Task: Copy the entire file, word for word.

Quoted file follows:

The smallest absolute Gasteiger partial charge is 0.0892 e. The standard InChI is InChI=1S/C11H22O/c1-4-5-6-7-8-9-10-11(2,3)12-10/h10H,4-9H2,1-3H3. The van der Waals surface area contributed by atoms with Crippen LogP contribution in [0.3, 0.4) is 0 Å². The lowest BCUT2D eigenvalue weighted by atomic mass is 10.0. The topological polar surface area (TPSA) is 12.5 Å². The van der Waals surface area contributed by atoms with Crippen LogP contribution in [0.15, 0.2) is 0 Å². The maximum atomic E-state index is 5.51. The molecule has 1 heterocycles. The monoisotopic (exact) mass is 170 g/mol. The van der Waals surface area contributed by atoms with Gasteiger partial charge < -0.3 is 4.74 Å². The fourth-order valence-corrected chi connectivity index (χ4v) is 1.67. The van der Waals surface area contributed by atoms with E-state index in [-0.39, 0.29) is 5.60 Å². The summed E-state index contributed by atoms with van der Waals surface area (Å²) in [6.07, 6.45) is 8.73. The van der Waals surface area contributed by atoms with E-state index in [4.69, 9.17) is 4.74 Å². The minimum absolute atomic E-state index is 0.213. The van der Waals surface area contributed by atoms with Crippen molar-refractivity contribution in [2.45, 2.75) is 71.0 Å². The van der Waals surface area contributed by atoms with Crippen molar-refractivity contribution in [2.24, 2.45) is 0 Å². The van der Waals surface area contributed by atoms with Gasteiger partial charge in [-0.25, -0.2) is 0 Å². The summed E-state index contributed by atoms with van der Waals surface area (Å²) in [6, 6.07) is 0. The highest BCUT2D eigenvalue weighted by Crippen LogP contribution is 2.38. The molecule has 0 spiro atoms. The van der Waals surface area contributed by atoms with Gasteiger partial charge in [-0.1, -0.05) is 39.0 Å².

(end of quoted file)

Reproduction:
The smallest absolute Gasteiger partial charge is 0.0892 e. The standard InChI is InChI=1S/C11H22O/c1-4-5-6-7-8-9-10-11(2,3)12-10/h10H,4-9H2,1-3H3. The van der Waals surface area contributed by atoms with Crippen LogP contribution in [0.3, 0.4) is 0 Å². The lowest BCUT2D eigenvalue weighted by atomic mass is 10.0. The topological polar surface area (TPSA) is 12.5 Å². The van der Waals surface area contributed by atoms with Crippen LogP contribution in [0.15, 0.2) is 0 Å². The maximum atomic E-state index is 5.51. The molecule has 1 heterocycles. The monoisotopic (exact) mass is 170 g/mol. The van der Waals surface area contributed by atoms with Gasteiger partial charge < -0.3 is 4.74 Å². The fourth-order valence-corrected chi connectivity index (χ4v) is 1.67. The van der Waals surface area contributed by atoms with E-state index in [-0.39, 0.29) is 5.60 Å². The summed E-state index contributed by atoms with van der Waals surface area (Å²) in [6.07, 6.45) is 8.73. The van der Waals surface area contributed by atoms with E-state index in [4.69, 9.17) is 4.74 Å². The minimum absolute atomic E-state index is 0.213. The van der Waals surface area contributed by atoms with Crippen molar-refractivity contribution in [2.45, 2.75) is 71.0 Å². The van der Waals surface area contributed by atoms with Crippen molar-refractivity contribution in [2.24, 2.45) is 0 Å². The van der Waals surface area contributed by atoms with Gasteiger partial charge in [-0.25, -0.2) is 0 Å². The summed E-state index contributed by atoms with van der Waals surface area (Å²) in [6, 6.07) is 0. The highest BCUT2D eigenvalue weighted by Crippen LogP contribution is 2.38. The molecule has 0 spiro atoms. The van der Waals surface area contributed by atoms with Gasteiger partial charge in [-0.1, -0.05) is 39.0 Å².